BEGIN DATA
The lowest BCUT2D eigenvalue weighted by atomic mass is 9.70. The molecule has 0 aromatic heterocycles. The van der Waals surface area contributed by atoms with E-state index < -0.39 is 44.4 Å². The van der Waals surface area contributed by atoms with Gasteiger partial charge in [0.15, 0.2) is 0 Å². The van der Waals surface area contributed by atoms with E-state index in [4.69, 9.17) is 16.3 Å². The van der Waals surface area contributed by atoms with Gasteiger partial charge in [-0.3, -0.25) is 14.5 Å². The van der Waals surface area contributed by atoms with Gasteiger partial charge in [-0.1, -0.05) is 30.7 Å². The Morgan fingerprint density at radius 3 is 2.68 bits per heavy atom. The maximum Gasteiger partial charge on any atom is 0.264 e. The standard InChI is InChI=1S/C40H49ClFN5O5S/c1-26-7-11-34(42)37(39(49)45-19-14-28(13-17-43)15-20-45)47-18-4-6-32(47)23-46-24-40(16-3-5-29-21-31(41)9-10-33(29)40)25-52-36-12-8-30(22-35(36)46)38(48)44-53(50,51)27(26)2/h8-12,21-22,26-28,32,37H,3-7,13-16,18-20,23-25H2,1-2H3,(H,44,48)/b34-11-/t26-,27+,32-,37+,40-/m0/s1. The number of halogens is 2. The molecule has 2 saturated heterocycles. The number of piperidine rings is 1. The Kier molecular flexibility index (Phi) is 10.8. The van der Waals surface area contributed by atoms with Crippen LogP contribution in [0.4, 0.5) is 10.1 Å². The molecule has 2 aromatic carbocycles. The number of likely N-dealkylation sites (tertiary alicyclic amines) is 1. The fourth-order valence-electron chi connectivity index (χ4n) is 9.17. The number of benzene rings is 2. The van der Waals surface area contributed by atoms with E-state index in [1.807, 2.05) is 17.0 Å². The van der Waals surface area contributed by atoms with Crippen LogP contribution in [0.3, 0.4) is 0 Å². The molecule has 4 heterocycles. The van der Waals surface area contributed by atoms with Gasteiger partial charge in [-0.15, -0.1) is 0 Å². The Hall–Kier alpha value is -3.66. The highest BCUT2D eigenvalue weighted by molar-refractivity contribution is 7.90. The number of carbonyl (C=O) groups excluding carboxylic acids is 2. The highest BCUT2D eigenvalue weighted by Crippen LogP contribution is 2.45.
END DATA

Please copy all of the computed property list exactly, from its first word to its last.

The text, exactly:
The lowest BCUT2D eigenvalue weighted by atomic mass is 9.70. The molecule has 0 aromatic heterocycles. The van der Waals surface area contributed by atoms with E-state index < -0.39 is 44.4 Å². The van der Waals surface area contributed by atoms with Gasteiger partial charge in [0.15, 0.2) is 0 Å². The van der Waals surface area contributed by atoms with E-state index in [4.69, 9.17) is 16.3 Å². The van der Waals surface area contributed by atoms with Gasteiger partial charge in [-0.3, -0.25) is 14.5 Å². The van der Waals surface area contributed by atoms with Gasteiger partial charge in [-0.1, -0.05) is 30.7 Å². The Morgan fingerprint density at radius 3 is 2.68 bits per heavy atom. The maximum Gasteiger partial charge on any atom is 0.264 e. The standard InChI is InChI=1S/C40H49ClFN5O5S/c1-26-7-11-34(42)37(39(49)45-19-14-28(13-17-43)15-20-45)47-18-4-6-32(47)23-46-24-40(16-3-5-29-21-31(41)9-10-33(29)40)25-52-36-12-8-30(22-35(36)46)38(48)44-53(50,51)27(26)2/h8-12,21-22,26-28,32,37H,3-7,13-16,18-20,23-25H2,1-2H3,(H,44,48)/b34-11-/t26-,27+,32-,37+,40-/m0/s1. The number of halogens is 2. The molecule has 2 saturated heterocycles. The number of piperidine rings is 1. The Kier molecular flexibility index (Phi) is 10.8. The van der Waals surface area contributed by atoms with Crippen LogP contribution in [0.4, 0.5) is 10.1 Å². The molecule has 2 aromatic carbocycles. The number of likely N-dealkylation sites (tertiary alicyclic amines) is 1. The fourth-order valence-electron chi connectivity index (χ4n) is 9.17. The number of benzene rings is 2. The van der Waals surface area contributed by atoms with E-state index in [1.807, 2.05) is 17.0 Å². The van der Waals surface area contributed by atoms with Crippen LogP contribution in [0.3, 0.4) is 0 Å². The molecule has 4 heterocycles. The van der Waals surface area contributed by atoms with Gasteiger partial charge in [-0.15, -0.1) is 0 Å². The Hall–Kier alpha value is -3.66. The highest BCUT2D eigenvalue weighted by molar-refractivity contribution is 7.90. The number of carbonyl (C=O) groups excluding carboxylic acids is 2. The highest BCUT2D eigenvalue weighted by Crippen LogP contribution is 2.45.